Enhanced immune function by rapamycin

With the positive findings in animal studies, many scientists are convinced that rapamycin can potentially be used in humans to increase lifespan. 

Is rapamycin effective in prolonging human life?
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For instance, a group of researchers wanted to determine the effects of mTOR inhibition brought by rapamycin on human aging-related conditions like immunosenescence, which is a decline in immune function experienced when you age. 

The clinical trial in elderly adults aged 65 years and above found that once-weekly dosing of a rapamycin derivative called everolimus, which has properties virtually the same as rapamycin, strengthened their immune systems. The researchers evaluated the elderly participants through their enhanced response to the influenza vaccine by about 20 percent [7].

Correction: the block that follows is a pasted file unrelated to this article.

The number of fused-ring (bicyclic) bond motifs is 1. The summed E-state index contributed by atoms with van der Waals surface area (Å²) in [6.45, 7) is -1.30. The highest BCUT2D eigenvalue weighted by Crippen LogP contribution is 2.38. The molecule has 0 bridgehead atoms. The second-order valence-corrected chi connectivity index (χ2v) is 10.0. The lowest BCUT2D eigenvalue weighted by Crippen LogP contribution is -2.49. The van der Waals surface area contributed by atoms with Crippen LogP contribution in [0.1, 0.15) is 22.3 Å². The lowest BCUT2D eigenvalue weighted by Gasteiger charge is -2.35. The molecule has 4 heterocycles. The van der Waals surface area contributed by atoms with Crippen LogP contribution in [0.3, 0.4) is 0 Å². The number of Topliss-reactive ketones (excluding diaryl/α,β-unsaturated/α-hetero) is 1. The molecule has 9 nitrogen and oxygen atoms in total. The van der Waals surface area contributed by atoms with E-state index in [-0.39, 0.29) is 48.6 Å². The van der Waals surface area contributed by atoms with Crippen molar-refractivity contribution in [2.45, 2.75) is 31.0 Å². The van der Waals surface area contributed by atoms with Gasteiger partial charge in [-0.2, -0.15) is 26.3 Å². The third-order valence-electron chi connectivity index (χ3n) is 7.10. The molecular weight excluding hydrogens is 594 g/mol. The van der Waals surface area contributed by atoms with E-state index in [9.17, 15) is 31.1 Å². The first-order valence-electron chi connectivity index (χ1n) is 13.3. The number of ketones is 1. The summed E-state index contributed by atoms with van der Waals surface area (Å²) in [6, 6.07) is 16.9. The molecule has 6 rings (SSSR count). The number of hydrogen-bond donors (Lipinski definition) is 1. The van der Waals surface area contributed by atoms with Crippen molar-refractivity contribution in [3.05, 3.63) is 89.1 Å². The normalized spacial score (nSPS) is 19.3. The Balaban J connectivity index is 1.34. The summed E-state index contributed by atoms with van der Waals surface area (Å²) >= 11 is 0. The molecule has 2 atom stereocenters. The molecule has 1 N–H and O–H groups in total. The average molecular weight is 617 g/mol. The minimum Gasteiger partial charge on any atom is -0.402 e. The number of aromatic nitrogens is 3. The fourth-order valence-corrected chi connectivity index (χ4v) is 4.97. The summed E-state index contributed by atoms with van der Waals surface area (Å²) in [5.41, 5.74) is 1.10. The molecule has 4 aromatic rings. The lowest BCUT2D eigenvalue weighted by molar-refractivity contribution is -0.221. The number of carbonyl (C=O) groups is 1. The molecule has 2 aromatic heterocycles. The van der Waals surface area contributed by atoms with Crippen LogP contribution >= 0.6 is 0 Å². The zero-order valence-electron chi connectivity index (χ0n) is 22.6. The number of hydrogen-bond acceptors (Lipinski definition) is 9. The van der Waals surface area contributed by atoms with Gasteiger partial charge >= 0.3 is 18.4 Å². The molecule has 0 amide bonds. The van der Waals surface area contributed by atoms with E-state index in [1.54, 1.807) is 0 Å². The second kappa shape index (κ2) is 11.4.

Moreover, the study marked an important contribution to longevity research as it suggests a scientific way to help elderly people in improving their immune systems, which is quite a relevant health issue when you age. 

Unlike in your 20s and 30s, the immune function of elderly people declines, which may lead to an increased risk of developing fatal diseases. Hence, rapamycin is believed to help in increasing human lifespan; however, its potential is not limited to enhancing immune function.

How does rapamycin work?

Throughout the years of rigorous research on rapamycin, all study results contributed to the discovery of a new understanding of cellular biology and the aging process; and mTOR and autophagy both play a vital role in the health and aging process of all living organisms.